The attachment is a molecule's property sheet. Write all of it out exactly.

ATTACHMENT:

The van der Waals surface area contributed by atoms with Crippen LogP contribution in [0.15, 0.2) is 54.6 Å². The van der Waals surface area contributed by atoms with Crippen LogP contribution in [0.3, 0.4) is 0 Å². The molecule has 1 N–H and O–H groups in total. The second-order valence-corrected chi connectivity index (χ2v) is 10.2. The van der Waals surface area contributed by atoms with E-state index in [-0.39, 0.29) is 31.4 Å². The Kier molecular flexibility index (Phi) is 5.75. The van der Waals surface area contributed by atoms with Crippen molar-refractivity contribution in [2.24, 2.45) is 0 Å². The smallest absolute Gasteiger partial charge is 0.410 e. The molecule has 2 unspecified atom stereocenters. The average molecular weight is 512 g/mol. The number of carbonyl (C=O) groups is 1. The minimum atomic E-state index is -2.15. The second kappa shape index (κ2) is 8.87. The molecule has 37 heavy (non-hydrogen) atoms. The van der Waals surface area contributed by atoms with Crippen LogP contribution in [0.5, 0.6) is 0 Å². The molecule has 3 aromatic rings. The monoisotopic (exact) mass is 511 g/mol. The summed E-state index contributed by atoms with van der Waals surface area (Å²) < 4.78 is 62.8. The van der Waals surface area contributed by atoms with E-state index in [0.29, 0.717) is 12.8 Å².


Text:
The van der Waals surface area contributed by atoms with Crippen LogP contribution in [0.15, 0.2) is 54.6 Å². The van der Waals surface area contributed by atoms with Crippen LogP contribution in [0.3, 0.4) is 0 Å². The molecule has 1 N–H and O–H groups in total. The second-order valence-corrected chi connectivity index (χ2v) is 10.2. The van der Waals surface area contributed by atoms with E-state index in [-0.39, 0.29) is 31.4 Å². The Kier molecular flexibility index (Phi) is 5.75. The van der Waals surface area contributed by atoms with Crippen molar-refractivity contribution in [2.24, 2.45) is 0 Å². The smallest absolute Gasteiger partial charge is 0.410 e. The molecule has 2 unspecified atom stereocenters. The average molecular weight is 512 g/mol. The number of carbonyl (C=O) groups is 1. The minimum atomic E-state index is -2.15. The second kappa shape index (κ2) is 8.87. The molecule has 37 heavy (non-hydrogen) atoms. The van der Waals surface area contributed by atoms with Crippen LogP contribution in [0.5, 0.6) is 0 Å². The molecule has 3 aromatic rings. The monoisotopic (exact) mass is 511 g/mol. The summed E-state index contributed by atoms with van der Waals surface area (Å²) < 4.78 is 62.8. The van der Waals surface area contributed by atoms with E-state index in [0.29, 0.717) is 12.8 Å².